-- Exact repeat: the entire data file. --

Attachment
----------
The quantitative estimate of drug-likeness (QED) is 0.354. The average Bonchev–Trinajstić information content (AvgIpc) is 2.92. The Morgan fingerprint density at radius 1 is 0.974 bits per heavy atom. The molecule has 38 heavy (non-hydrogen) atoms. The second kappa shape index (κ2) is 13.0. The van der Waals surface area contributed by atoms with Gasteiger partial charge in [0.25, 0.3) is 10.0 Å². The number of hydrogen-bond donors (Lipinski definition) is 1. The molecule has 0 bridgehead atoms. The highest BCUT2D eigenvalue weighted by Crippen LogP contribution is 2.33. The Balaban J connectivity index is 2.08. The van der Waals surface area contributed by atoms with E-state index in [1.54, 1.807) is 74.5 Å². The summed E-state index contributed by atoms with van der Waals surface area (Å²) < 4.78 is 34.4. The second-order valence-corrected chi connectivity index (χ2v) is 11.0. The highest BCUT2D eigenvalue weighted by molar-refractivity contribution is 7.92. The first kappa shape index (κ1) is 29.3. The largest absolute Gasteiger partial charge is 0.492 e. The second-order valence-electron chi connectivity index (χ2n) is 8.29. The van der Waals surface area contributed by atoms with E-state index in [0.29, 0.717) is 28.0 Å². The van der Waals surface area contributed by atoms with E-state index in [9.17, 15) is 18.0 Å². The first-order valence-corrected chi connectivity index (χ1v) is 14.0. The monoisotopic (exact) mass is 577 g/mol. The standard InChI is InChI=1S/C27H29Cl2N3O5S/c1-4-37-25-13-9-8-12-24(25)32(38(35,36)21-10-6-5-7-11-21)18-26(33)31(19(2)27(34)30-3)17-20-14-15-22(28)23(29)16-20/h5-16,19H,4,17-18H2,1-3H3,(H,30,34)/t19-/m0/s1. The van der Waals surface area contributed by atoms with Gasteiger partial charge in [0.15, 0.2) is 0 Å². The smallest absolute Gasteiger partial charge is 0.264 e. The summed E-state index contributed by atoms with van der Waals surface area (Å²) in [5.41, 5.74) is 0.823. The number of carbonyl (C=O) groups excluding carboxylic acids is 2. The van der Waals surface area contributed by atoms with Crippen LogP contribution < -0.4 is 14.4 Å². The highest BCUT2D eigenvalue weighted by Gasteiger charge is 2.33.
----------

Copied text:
The quantitative estimate of drug-likeness (QED) is 0.354. The average Bonchev–Trinajstić information content (AvgIpc) is 2.92. The Morgan fingerprint density at radius 1 is 0.974 bits per heavy atom. The molecule has 38 heavy (non-hydrogen) atoms. The second kappa shape index (κ2) is 13.0. The van der Waals surface area contributed by atoms with Gasteiger partial charge in [0.25, 0.3) is 10.0 Å². The number of hydrogen-bond donors (Lipinski definition) is 1. The molecule has 0 bridgehead atoms. The highest BCUT2D eigenvalue weighted by Crippen LogP contribution is 2.33. The Balaban J connectivity index is 2.08. The van der Waals surface area contributed by atoms with E-state index in [1.54, 1.807) is 74.5 Å². The summed E-state index contributed by atoms with van der Waals surface area (Å²) < 4.78 is 34.4. The second-order valence-corrected chi connectivity index (χ2v) is 11.0. The highest BCUT2D eigenvalue weighted by molar-refractivity contribution is 7.92. The first kappa shape index (κ1) is 29.3. The largest absolute Gasteiger partial charge is 0.492 e. The second-order valence-electron chi connectivity index (χ2n) is 8.29. The van der Waals surface area contributed by atoms with E-state index in [0.29, 0.717) is 28.0 Å². The van der Waals surface area contributed by atoms with E-state index in [9.17, 15) is 18.0 Å². The first-order valence-corrected chi connectivity index (χ1v) is 14.0. The monoisotopic (exact) mass is 577 g/mol. The standard InChI is InChI=1S/C27H29Cl2N3O5S/c1-4-37-25-13-9-8-12-24(25)32(38(35,36)21-10-6-5-7-11-21)18-26(33)31(19(2)27(34)30-3)17-20-14-15-22(28)23(29)16-20/h5-16,19H,4,17-18H2,1-3H3,(H,30,34)/t19-/m0/s1. The van der Waals surface area contributed by atoms with Gasteiger partial charge in [0.15, 0.2) is 0 Å². The smallest absolute Gasteiger partial charge is 0.264 e. The summed E-state index contributed by atoms with van der Waals surface area (Å²) in [5.41, 5.74) is 0.823. The number of carbonyl (C=O) groups excluding carboxylic acids is 2. The van der Waals surface area contributed by atoms with Crippen LogP contribution < -0.4 is 14.4 Å². The highest BCUT2D eigenvalue weighted by Gasteiger charge is 2.33.